1. Forgive Me

There is something healing and team-building about asking for forgiveness. Better to err on the side of asking rather than making excuses and conjuring up reasons that it was not really your fault. Good leaders take a little less of the credit and a little more of the blame with their teams.

2. You’re Right

Give credit where credit is due. When a team member has a good idea or a solution to a perplexing problem, publically acknowledge and affirm them. I have never met a person who felt they were encouraged too much. The rule of thumb is to praise publically and confront privately.

3. You’re Wrong

We need to function as both Jonathans (encourage) and Nathans (confront) with team members. Don’t shy away from the tough conversations. When people have sinned and are clearly out of line, be bold to tell them so in private.  Don’t wimp out. Be a courageous leader and trust God to handle the results and the relationships.

4. Jesus Loves You

The phrase “Jesus loves you and so do I” has run its course and is not taken seriously anymore when uttered by a leader.  It is nevertheless still true that Jesus loves us and we need to regularly remind our people of the gospel’s central message that they are loved by Jesus Christ, and that amazing & incredible love is demonstrated by a bloody cross and an empty tomb. “What the world needs now is love” is still true for everybody; but, as the song says, “We are looking for love in all the wrong places.” A deeply-held belief that we are loved by Jesus can get us through lots of difficult times and circumstances. When life is tough at home, in the church or in the work place, we need to return to the simple biblical fact that we are loved. Say it often and say it with sincerity.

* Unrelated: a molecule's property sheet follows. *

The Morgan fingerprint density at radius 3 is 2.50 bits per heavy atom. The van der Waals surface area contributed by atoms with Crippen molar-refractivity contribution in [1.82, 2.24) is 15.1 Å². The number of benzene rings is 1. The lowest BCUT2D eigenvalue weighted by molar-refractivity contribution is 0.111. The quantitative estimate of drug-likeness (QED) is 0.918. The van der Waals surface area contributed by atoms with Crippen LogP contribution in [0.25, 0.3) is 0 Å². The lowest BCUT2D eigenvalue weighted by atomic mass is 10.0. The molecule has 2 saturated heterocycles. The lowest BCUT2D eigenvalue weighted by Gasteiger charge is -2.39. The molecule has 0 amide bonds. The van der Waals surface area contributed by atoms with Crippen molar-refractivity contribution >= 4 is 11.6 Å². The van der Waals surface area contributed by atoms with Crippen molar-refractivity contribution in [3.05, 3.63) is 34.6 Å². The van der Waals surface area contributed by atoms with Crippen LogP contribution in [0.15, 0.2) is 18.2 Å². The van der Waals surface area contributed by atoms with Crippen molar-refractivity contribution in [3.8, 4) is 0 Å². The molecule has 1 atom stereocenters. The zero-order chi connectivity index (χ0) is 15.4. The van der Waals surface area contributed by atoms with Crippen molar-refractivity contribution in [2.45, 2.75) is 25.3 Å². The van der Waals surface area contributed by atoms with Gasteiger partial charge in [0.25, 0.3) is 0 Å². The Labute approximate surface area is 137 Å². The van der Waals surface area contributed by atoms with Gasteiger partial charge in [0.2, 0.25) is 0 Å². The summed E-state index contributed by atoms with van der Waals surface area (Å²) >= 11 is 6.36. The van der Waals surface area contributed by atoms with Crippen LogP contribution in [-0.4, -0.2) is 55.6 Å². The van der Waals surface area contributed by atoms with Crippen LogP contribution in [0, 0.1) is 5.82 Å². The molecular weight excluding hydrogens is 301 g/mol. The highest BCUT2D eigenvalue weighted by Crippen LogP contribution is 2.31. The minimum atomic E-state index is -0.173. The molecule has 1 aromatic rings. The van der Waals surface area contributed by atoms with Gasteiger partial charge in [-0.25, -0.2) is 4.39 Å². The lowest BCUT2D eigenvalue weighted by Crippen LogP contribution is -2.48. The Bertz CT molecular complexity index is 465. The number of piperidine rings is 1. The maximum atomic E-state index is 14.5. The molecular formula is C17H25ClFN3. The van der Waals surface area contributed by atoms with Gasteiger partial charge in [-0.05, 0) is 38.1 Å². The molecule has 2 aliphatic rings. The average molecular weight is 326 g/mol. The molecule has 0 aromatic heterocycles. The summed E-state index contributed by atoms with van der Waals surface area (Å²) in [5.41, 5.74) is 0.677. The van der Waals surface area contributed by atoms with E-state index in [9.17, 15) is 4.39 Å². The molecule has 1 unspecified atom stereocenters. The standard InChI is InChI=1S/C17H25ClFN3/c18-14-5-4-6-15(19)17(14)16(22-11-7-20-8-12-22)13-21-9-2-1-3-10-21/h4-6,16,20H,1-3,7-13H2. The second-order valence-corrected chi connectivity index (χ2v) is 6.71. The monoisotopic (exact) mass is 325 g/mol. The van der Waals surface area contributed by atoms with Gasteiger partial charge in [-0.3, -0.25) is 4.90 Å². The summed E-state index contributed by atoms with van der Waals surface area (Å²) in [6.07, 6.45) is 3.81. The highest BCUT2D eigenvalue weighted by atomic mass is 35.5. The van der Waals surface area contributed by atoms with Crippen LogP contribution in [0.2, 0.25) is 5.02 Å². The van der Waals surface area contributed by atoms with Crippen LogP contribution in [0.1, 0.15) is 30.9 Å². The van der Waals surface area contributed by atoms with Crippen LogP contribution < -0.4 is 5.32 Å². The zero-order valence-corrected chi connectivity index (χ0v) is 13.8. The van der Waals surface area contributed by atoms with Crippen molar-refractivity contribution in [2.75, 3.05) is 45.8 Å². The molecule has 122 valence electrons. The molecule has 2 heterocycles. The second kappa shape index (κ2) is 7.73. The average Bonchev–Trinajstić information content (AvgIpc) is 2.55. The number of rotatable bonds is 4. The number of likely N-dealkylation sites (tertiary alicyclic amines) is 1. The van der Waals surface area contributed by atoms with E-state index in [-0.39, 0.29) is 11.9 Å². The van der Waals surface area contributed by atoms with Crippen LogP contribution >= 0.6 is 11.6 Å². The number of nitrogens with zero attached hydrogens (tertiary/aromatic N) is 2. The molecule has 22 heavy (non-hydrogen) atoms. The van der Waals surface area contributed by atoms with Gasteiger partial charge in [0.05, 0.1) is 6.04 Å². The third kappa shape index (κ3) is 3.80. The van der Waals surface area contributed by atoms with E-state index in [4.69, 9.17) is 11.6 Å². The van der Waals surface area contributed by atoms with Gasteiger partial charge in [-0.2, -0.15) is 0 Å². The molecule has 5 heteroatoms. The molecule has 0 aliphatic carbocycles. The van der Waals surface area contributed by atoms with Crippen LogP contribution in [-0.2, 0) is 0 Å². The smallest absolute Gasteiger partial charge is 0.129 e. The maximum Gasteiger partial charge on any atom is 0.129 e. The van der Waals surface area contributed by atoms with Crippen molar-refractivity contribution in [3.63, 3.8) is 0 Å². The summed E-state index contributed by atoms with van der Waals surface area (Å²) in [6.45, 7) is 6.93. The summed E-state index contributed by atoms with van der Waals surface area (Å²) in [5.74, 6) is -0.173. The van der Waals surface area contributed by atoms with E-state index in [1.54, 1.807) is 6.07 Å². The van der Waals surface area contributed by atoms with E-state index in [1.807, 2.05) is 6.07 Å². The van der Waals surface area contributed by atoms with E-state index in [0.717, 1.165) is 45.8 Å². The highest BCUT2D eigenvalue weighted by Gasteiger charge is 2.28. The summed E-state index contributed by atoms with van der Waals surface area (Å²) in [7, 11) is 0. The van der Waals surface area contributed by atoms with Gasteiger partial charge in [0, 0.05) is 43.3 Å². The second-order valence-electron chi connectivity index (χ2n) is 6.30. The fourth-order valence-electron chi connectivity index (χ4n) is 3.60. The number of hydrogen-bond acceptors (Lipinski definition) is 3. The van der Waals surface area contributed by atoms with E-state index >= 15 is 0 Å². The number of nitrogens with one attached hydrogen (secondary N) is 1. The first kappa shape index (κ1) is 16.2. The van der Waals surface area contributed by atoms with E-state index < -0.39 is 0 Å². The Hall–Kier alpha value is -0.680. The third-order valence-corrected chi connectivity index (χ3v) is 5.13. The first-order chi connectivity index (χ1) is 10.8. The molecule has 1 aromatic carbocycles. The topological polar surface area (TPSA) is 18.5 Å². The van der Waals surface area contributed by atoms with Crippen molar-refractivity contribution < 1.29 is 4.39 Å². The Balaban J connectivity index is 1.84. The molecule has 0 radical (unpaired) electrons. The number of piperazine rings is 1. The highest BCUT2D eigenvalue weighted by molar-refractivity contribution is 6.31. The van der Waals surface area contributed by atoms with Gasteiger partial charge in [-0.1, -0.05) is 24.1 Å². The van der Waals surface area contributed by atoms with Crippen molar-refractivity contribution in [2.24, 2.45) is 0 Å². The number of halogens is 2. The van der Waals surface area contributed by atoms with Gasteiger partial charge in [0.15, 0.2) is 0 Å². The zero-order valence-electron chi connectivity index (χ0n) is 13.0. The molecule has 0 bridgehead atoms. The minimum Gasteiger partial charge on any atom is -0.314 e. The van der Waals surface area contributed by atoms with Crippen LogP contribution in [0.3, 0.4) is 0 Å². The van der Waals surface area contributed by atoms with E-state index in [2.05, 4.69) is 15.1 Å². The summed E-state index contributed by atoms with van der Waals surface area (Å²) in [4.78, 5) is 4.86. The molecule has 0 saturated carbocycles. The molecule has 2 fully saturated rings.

5. Me Too

Pastors and spiritual leaders are human, like everybody else. We sin, we doubt, we struggle, we get angry, we get envious and we repent. People need to know we can identify with them in whatever they are going through. It doesn’t decrease but, rather, increases your credibility as a leader when you admit to and own your sin and your folly. Better to say “me too” than “not me”, insinuating that you are a leader who is above and beyond what others are experiencing.